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The Future of Food

Food CRISPR GMO Gene Modification Agriculture

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#61
caltrek

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Grab Launches Food Delivery Service In India

 

https://techcrunch.com/

 

Introduction:

 

(Technocrunch) Fresh from completing its acquisition of Uber’s Southeast Asia business, ride-hailing firm Grab has officially launched its food delivery business — GrabFood — today.

The service is already available in beta in a handful of countries, including Thailand, but now it is available in Singapore (Grab  HQ) with plans to reach Grab’s core six markets in Southeast Asia in the coming months. As part of its acquisition of Uber Southeast Asia, Grab took charge of UberEats in the region and moved its merchants and customer base to GrabFood before shuttering the Uber  service.

 

GrabFood is available as a standalone app in Singapore, but in countries where Grab offers motorbikes on-demand the service is integrated into the core Grab app. The service will compete against the likes of Deliveroo, FoodPanda, Go-Jek’s  GoFood, and others.

 

The GrabFood service is also tied to Grab’s rewards and loyalty program — GrabRewards — and customers can use cash, cards or GrabPay to pay for their orders. Two notable features allow customers schedule orders in advance while there is also no minimum spend on orders.

 

Grab announced a deal to buy rival Uber’s local business in March, although the deal itself doesn’t seem to have progressed quite as smoothly as expected. As TechCrunch reported last month, a mixture of regulatory concerns, disgruntled employees scheduled to transition to Grab and consumer concern at the lack of competition have weighed on what is Grab’s coming-of-age moment.


The principles of justice define an appropriate path between dogmatism and intolerance on the one side, and a reductionism which regards religion and morality as mere preferences on the other.   - John Rawls


#62
caltrek

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Yes, but if the 50 farmers only carry their potatoes an average of one mile each, whereas the 1 farmer carries his potatoes a median of 500 miles...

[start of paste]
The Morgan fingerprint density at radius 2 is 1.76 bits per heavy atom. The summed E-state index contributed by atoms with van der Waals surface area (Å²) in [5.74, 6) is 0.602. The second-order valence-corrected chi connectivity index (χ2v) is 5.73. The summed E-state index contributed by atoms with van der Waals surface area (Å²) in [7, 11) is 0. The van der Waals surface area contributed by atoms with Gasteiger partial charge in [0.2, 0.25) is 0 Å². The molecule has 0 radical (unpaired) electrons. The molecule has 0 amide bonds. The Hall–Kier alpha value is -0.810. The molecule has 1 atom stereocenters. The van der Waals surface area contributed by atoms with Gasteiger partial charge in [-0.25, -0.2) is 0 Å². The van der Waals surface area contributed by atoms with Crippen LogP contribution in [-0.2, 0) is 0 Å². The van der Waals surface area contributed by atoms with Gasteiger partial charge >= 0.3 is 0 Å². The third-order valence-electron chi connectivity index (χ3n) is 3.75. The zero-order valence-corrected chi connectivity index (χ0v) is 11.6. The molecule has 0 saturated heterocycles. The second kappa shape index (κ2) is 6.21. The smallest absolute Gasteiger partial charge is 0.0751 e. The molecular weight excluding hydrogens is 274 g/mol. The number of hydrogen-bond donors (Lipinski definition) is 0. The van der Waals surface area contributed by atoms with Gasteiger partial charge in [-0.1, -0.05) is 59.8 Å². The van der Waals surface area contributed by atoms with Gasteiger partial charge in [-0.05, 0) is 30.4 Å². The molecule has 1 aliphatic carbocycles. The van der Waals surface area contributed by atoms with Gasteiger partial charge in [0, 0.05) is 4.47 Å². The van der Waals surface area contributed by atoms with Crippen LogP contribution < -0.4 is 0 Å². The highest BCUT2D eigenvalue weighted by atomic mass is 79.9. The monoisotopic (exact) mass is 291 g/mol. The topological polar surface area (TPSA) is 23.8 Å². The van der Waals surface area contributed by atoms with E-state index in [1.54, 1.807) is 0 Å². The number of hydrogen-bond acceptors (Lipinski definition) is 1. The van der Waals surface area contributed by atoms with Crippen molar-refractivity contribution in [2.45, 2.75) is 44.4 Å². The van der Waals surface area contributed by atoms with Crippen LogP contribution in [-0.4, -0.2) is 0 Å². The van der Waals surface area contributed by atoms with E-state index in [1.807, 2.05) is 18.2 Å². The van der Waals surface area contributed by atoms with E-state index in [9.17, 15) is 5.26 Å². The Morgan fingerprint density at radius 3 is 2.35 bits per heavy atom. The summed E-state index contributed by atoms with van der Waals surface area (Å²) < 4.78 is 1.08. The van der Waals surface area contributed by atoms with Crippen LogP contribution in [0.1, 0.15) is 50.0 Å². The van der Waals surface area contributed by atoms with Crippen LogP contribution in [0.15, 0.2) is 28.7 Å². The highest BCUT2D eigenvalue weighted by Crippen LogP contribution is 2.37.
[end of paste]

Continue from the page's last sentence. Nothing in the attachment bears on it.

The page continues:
The 1 mile may be an exaggeration, but the 500 miles certainly is not. 

that depends on the number of potatoes the larger one can carry and again there is a neat little bit where 50 pounds moved at once is more efficient (with regard to engines and machines moving them) than moving 50 pounds as 50 individual units. try it. put 900 playing cars on one side of your house and carry them to the other. Now take 900 playing cards and move them one at a time across the room you are in.

 

 

Again, remember that corporate agriculture is very good at moving produce to local warehouses.  What needs further discussion is distribution from local warehouses to the consumer.  For example, if the local farm  (or garden plot) is closer to the consumer than the local warehouse....

 

Admittedly, such a study would also need to look at transport of inputs to the local farmer (or garden plot).  For example, if said farmer imports a lot of fertilizer from a significant distance from his farm...


The principles of justice define an appropriate path between dogmatism and intolerance on the one side, and a reductionism which regards religion and morality as mere preferences on the other.   - John Rawls


#63
caltrek

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Are avocados toast?

 

What will we eat in 2050? California farmers are placing bets.

 

https://grist.org/ar...e-placing-bets/

 

lemon-avocado-prickly-pear.jpg?w=1600&h=


The principles of justice define an appropriate path between dogmatism and intolerance on the one side, and a reductionism which regards religion and morality as mere preferences on the other.   - John Rawls


#64
MrJazz

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People must develop GMO technology because it's only way to feed all humanity or kill who knows  :cool:



#65
caltrek

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Climate Change Driving Fish to Change Habitats

 

https://www.courthou...hange-habitats/

 

Introduction:

 

(Courthouse News) — Climate change is prompting fish species to move to new habitats faster than the global system of distributing fish stock, potentially triggering international conflicts, the journal Science reported Thursday.

 

The report indicates that fisheries for new species are likely to show up for the first time in more than 70 nations around the globe. Newly shared fisheries have led to conflicts among nations in the past.

 

These disputes have led to overfishing, diminishing the food supply, profits and fishery-related employment, in addition to hindering international relations.

Reducing greenhouse gas emissions also would reduce the potential for conflict, according to the report.

 

“Most people may not understand that the right to harvest particular species of fish is often decided by national and regional fisheries management bodies,” said lead author Malin Pinsky, an assistant professor of ecology, evolution and natural resources at Rutgers University.

 

Maine.Boats_.png?resize=300%2C162

 

Lobster boats anchored off Cutler, Maine.

Photo by Malin Pinsky, Rutgers University-New Brunswick.